Does Your Behavior Affect Your Child? - Delphi Boston Delphi Boston

Does Your Behavior Affect Your Child?

Does Your Behavior Affect Your Child?

Children are constantly listening to and learning from those around them. They learn behavior from their parents, their teachers, their babysitters and their friends. In many cases, children are surrounded by parents and family during more hours in the day than by anyone else. In this way, a parent’s’ behavior is most likely to affect a child.

Here are five lessons parents and family can teach through their own actions:

1. How to handle stress.

We all have moments in our homes when we are thrown off-guard by a sudden danger or accident. In these moments, a parent may not react in a thoughtful or premeditated way. However, if you set up a policy of calm behavior around your child, no matter the circumstances, you can help build confidence and a calm demeanor within your young one.

2. How to treat those they love.

No matter how much you love your partner, your family or your child, there will be times when they challenge your undying love and support. Think about how you handle these types of situations. You may need to keep the heated conversations out of earshot of your children, or you may want to include your child in calm, serious discussions. No matter how you decide to sort out serious moments, be sure to show your love and affection to your child, your family, and your partner.

3. What to do in social situations.

Bringing your child on errands with you can add time to those errands. However, they can also teach valuable lessons. A recent article written by a harried mother demonstrated this. To paraphrase, she stood in line at Target with her two children and watched as a patient employee helped an older woman pay for her groceries in change. The mother’s first reaction was to become annoyed, but then she realized how her child was watching the young man and realized this moment was teaching her daughter to treat others with respect and empathy.

Instances like this teach children how to act in society, which is invaluable as they grow up.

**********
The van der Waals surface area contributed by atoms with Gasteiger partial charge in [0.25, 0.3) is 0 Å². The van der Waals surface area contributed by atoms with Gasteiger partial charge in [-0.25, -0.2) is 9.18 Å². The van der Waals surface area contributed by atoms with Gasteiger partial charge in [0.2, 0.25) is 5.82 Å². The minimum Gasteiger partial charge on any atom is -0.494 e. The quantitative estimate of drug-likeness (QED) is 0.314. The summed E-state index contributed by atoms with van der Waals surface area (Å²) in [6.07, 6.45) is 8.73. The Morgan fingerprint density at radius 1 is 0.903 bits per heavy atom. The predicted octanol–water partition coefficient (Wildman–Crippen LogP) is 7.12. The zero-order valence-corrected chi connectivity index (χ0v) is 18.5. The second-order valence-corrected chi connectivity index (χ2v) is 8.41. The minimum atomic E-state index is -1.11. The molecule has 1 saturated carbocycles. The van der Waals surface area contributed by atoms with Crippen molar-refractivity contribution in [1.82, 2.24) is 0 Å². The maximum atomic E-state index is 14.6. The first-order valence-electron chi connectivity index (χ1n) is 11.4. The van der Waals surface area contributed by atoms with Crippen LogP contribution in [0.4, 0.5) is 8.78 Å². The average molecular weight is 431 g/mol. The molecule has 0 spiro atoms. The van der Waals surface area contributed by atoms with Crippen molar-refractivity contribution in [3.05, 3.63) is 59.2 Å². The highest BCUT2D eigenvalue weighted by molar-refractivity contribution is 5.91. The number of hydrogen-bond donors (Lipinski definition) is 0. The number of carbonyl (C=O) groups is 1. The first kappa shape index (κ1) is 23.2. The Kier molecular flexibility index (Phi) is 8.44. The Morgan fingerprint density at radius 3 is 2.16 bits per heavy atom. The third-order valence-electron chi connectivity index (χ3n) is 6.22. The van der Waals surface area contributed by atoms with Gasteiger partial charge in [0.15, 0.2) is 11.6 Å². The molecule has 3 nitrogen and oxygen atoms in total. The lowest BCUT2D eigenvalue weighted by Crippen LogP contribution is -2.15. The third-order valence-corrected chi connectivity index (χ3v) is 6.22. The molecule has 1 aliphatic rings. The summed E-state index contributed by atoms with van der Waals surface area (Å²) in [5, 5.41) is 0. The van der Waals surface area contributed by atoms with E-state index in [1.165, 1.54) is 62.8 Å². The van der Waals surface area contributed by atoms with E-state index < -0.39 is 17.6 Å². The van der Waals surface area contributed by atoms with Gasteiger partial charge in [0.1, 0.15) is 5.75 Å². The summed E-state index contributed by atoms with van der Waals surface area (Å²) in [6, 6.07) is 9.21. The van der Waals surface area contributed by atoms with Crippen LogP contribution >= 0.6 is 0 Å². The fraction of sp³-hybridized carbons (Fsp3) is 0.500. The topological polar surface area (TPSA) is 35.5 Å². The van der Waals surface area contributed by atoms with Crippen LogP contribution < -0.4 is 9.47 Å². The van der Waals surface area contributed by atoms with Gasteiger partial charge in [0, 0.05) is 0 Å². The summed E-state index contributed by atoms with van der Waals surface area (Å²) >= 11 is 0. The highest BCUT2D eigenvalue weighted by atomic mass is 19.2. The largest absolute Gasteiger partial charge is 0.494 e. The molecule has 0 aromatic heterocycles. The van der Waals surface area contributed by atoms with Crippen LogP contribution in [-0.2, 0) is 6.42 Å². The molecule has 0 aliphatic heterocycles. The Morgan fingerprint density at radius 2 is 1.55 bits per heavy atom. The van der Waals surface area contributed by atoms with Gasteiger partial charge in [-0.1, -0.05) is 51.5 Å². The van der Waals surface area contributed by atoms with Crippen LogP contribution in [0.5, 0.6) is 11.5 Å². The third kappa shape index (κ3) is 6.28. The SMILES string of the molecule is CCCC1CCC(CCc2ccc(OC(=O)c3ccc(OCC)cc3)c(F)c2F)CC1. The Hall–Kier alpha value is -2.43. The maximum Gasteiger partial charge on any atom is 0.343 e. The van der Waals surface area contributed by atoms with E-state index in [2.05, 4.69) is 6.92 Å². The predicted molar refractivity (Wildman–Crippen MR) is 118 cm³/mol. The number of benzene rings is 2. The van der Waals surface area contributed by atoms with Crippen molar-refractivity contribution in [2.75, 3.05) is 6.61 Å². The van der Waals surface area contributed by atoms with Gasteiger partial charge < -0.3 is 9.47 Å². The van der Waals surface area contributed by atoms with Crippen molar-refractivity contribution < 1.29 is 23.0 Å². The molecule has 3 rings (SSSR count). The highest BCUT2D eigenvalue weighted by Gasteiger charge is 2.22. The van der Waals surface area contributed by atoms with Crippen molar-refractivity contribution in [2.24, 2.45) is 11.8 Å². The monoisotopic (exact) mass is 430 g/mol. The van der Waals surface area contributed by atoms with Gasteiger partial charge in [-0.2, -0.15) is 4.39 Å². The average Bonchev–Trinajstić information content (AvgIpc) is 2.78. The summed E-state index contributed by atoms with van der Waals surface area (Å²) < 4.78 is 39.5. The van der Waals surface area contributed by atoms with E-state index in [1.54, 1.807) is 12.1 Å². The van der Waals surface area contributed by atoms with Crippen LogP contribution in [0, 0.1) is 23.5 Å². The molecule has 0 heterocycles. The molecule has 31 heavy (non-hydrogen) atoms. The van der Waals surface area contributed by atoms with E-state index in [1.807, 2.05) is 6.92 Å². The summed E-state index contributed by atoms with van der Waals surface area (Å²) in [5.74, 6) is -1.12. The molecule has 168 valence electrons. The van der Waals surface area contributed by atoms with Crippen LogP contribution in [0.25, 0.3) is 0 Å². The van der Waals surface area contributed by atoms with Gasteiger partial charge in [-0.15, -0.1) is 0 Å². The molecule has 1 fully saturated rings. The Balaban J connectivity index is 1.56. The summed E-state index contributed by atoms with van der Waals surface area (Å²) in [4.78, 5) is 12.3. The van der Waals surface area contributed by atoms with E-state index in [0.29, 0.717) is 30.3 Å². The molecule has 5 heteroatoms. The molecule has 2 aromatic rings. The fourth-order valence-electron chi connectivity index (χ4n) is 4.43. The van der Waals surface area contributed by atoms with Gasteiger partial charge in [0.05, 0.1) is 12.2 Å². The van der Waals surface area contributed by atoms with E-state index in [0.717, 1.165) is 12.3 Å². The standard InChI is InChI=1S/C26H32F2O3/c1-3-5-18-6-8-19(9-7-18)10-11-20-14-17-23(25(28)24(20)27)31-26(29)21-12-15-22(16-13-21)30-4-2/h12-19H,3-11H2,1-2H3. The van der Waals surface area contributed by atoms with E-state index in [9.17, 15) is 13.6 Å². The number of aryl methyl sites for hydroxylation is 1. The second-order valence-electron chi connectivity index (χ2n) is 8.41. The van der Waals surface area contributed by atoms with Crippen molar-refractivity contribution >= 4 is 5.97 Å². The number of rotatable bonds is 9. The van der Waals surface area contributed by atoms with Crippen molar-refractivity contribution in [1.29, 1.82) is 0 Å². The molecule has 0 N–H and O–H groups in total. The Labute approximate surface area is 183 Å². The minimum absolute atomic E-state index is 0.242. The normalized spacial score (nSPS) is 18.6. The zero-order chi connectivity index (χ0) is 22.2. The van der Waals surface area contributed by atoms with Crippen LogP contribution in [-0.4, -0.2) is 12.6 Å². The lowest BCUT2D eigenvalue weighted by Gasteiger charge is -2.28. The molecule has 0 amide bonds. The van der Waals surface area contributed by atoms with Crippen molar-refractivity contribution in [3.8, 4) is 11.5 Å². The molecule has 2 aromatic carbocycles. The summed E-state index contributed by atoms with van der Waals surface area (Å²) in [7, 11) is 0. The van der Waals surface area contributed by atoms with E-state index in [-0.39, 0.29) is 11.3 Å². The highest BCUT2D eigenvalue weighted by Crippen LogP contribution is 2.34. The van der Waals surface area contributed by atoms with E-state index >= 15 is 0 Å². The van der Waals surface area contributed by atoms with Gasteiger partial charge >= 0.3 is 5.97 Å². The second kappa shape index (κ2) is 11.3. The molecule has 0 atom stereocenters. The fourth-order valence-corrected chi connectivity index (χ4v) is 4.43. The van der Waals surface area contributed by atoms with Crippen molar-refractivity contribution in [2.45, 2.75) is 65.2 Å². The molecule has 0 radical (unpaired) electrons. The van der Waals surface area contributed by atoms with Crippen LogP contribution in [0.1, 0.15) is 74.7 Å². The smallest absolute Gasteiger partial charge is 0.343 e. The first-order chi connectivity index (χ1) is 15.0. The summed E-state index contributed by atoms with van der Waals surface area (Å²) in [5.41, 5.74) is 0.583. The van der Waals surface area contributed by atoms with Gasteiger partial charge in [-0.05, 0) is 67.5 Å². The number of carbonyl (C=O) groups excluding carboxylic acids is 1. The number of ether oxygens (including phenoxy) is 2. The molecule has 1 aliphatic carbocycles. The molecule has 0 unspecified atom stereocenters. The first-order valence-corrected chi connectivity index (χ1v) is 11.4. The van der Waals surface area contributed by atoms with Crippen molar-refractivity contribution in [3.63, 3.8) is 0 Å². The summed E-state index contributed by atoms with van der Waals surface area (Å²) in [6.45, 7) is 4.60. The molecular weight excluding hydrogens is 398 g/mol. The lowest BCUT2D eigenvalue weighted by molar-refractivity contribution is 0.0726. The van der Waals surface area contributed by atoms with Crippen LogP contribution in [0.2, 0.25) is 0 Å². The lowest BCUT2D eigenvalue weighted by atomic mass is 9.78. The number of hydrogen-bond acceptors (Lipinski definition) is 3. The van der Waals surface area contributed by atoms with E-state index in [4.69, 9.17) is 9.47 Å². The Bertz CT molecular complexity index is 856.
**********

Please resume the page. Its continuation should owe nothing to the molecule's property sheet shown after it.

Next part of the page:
4. What is expected.

In today’s society, “over-achiever” has become a bad word. However, there is nothing wrong with creating high expectations and informing your child that you expect him or her to meet them. The important part of this is to actually treat your young one as if it were a given that they will meet those expectations and provide them with a hearty acknowledgement when they do.

Setting expectations and assuming your child will not meet them is a self-fulfilling prophecy. Instead, set expectations and help your child exceed them through your encouragement and feedback.

5. How to take responsibility for their own actions.

We see things like publicly shaming children on the internet – and there are those that feel this is the right action while others simply do not. Instead of performing drastic punishments, try these simple steps:

  • Create a set of standards that your child knows and understands.
  • Talk to your youngster if they violate these standards.
  • Demonstrate responsibility yourself. If you do wrong and your child points it out, own your mistake.
  • Encourage your own child to do the same.

Here at Delphi Academy of Boston, we work to empower our students while educating them on ethics, integrity, and building competence. We work with parents as a team to help their child reach their full potential.

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